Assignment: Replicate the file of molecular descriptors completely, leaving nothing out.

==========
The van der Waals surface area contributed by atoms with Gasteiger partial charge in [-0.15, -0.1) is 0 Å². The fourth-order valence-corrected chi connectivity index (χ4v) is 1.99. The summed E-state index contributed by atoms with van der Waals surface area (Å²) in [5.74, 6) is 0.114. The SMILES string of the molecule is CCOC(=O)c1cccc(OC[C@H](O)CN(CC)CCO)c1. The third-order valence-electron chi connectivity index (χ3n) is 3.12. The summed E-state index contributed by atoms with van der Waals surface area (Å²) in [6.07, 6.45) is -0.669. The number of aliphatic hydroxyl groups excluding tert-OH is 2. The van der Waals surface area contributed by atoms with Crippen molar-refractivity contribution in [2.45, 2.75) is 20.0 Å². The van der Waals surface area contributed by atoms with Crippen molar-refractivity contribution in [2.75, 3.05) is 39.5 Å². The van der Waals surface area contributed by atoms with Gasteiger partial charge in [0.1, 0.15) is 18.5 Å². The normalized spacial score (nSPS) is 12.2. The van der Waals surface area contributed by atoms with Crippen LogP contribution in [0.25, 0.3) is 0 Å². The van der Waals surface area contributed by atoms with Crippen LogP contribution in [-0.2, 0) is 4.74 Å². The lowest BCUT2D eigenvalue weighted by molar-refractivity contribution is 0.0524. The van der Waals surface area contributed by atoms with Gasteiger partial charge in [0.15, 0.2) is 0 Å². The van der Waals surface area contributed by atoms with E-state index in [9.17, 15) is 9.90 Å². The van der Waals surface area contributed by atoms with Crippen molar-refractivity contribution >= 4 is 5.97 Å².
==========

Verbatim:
The van der Waals surface area contributed by atoms with Gasteiger partial charge in [-0.15, -0.1) is 0 Å². The fourth-order valence-corrected chi connectivity index (χ4v) is 1.99. The summed E-state index contributed by atoms with van der Waals surface area (Å²) in [5.74, 6) is 0.114. The SMILES string of the molecule is CCOC(=O)c1cccc(OC[C@H](O)CN(CC)CCO)c1. The third-order valence-electron chi connectivity index (χ3n) is 3.12. The summed E-state index contributed by atoms with van der Waals surface area (Å²) in [6.07, 6.45) is -0.669. The number of aliphatic hydroxyl groups excluding tert-OH is 2. The van der Waals surface area contributed by atoms with Crippen molar-refractivity contribution in [2.45, 2.75) is 20.0 Å². The van der Waals surface area contributed by atoms with Crippen molar-refractivity contribution in [2.75, 3.05) is 39.5 Å². The van der Waals surface area contributed by atoms with Gasteiger partial charge in [0.1, 0.15) is 18.5 Å². The normalized spacial score (nSPS) is 12.2. The van der Waals surface area contributed by atoms with Crippen LogP contribution in [0.25, 0.3) is 0 Å². The van der Waals surface area contributed by atoms with Crippen LogP contribution in [-0.2, 0) is 4.74 Å². The lowest BCUT2D eigenvalue weighted by molar-refractivity contribution is 0.0524. The van der Waals surface area contributed by atoms with Gasteiger partial charge in [0.15, 0.2) is 0 Å². The van der Waals surface area contributed by atoms with E-state index in [9.17, 15) is 9.90 Å². The van der Waals surface area contributed by atoms with Crippen molar-refractivity contribution >= 4 is 5.97 Å².